Settle To Nateby, But Who Ordered The Fuppin’ Weather???

Day 1 – 10 miles 


Settle – Great Scar – Malham Tarn – wild camp above Cowside Beck at approx 400m


Heat – lots of up – sweat – more sweat – more up – thirst – more thirst.








Day Two – 11.5 miles 


Yewbarrow Scar – Arncliffe – Moor End Fell – Starbotton – Buckden – Gilbert Lane –  Kidstones Fell – wild camp at approx 540m


Drizzle – rain – up – Biblical rain – down – tuna mayo sandwich with chips – more drizzle – lots more up – more rain – more Biblical rain.








Day Three – 13 miles


Carpley Green – Bainbridge – Cogill Closes – Oxnop Common – Low Oxnop – Ivelet – wild camp at approx 400m


Murk – drizzle – Wensleydale cheese and chutney sandwich – lots of up – more murk – rain – some down – more up.









Day Four – 15 miles 


Ivelet Moor – Swinside Gill – Keld – Ravenseat – Nine Standards Rigg – Nateby


Murk – warmth – heat – some down  – some up – drizzle – a couple of funnel clouds in the distance – afternoon tea with scones – more murk – thunder ⚡ – loads of up – drizzle – being charged at by a herd of of cows – rain.











DSC_0625James’ version of the first couple of days, can be read here.


About chrissiedixie

Love being out on the moors and mountains, backpacking, dogs, travelling generally. Favourite place in the world - Yosemite National Park. Retired teacher and ex Mountain Rescue Deputy Team Leader. Married to Geoff, who puts up with all sorts.
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18 Responses to Settle To Nateby, But Who Ordered The Fuppin’ Weather???

  1. Fellbound says:

    Cows? Don’t mention cows. I hate cows I do.

    • Cows don’t normally bother me at all unless I’ve got a dog with me, we used to have a few when I was growing up. These were scary though, all running towards us as we were in the middle of this large field. We had to stand and shout and wave sticks about…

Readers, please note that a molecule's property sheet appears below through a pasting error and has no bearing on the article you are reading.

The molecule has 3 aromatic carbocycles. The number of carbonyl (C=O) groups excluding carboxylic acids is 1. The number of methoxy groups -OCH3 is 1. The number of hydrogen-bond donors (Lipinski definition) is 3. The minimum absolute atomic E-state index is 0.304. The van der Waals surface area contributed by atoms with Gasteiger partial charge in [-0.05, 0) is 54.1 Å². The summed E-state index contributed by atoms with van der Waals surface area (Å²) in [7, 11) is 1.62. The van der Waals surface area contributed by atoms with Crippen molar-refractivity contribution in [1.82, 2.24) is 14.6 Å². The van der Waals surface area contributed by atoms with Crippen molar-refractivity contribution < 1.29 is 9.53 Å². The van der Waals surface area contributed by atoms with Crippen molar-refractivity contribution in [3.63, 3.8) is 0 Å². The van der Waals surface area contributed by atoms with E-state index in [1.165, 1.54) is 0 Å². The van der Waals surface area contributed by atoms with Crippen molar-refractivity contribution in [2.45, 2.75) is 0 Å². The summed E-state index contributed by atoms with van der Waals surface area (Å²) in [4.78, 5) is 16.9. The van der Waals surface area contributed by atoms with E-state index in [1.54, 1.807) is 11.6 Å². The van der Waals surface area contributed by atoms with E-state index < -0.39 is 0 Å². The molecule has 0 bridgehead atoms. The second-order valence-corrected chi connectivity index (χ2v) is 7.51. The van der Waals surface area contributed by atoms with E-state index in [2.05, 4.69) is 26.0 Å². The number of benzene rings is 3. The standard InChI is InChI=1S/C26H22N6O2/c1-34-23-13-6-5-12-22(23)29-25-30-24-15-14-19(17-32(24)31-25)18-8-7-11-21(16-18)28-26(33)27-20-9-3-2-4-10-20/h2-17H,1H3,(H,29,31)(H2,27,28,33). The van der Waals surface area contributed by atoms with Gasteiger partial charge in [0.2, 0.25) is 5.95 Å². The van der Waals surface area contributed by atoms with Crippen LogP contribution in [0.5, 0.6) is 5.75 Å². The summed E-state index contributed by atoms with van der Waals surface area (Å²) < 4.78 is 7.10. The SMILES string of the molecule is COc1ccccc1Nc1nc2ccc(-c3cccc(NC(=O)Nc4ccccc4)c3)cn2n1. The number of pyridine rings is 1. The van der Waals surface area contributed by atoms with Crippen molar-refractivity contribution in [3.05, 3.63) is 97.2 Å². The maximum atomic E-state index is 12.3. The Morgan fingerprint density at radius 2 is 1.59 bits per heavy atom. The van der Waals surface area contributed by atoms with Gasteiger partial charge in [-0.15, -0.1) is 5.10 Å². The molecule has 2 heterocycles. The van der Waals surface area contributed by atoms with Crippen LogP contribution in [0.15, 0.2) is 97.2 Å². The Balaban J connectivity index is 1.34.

2. Brenda-Dawn Linney says:

    Now that is a wowser sort of trip. A wee bitty of allsorts and dolly mixture. Looks as if James was having foot troubles? Cows, yup, they can be boisterous beasties, had to pass through a herd of them last week. Fortunately , having worked with livestock in the distant past I am not too intimidated by them. Mind, I keep a wary eye on them!. Well done to both of you, impressive stuff

  3. Yes, it was a grand trip, Dawn! I was brought up around cows too and am not normally really bothered by them, but this lot were very intimidating. Thankfully, we managed to stop them in their tracks!

  4. Nearly forgot, James wasn’t having foot troubles, just thought I’d stick that photo in for good measure 😁Actually, I can’t even remember what he was doing!

  5. Your route has many coincidies (made-up word)with our pub-crawl) Don’t like cows either and neither does LTD. He has an unfortunate habit of barking at them. (dhuhh)

    • That’s nice that we had lots of coincidies with you. It’s a wonder I didn’t feel anything though.
      I dread to think how we’d have got through those cows with Reuben and Pebbles. Maybe we wouldn’t have done 😦

  6. Love the ‘featuring’ bits 😉 The weather is a bit mixed isn’t it? Love the photo of Warrendale Knotts at the start – one of my favourite bits of The Dales.

    • Thanks! That Warrendale Knotts area was quite spectacular. For some reason – although I’d hit most of the route previously over the years – I’d not actually been to that part before. Well worth a visit! 🙂

  7. backpackingbongos says:

    Who was that splendidly handsome chap in that fine hat?

    Looks wet, wouldn’t catch me backpacking in that sort of weather.

  8. Pingback: The Dales south to north – a Monsoon backpack pt1 | Backpackingbongos

  9. surfnslide says:

    Excellent outing albeit it looked a bit gloomy. Never been bothered much by cows until the last year when I’ve had several scary encounters. The Dales are excellent and only recently been rediscovering their delights. Bit of a drive from Herefordshire 😀

    • Yes, I love the Dales. So many wonderful childhood memories – they seem to involve more sun than we had this weekend though!
      Cows are a funny thing. Growing up with a few and with friends who had big dairy herds, I never, ever gave them a second thought – even with a dog in tow – until the last couple of years. I even did Agricultural Science at uni, which involved a fair few farm visits! Not sure what’s changed really, but I do sometimes find myself feeling nervous of them these days.

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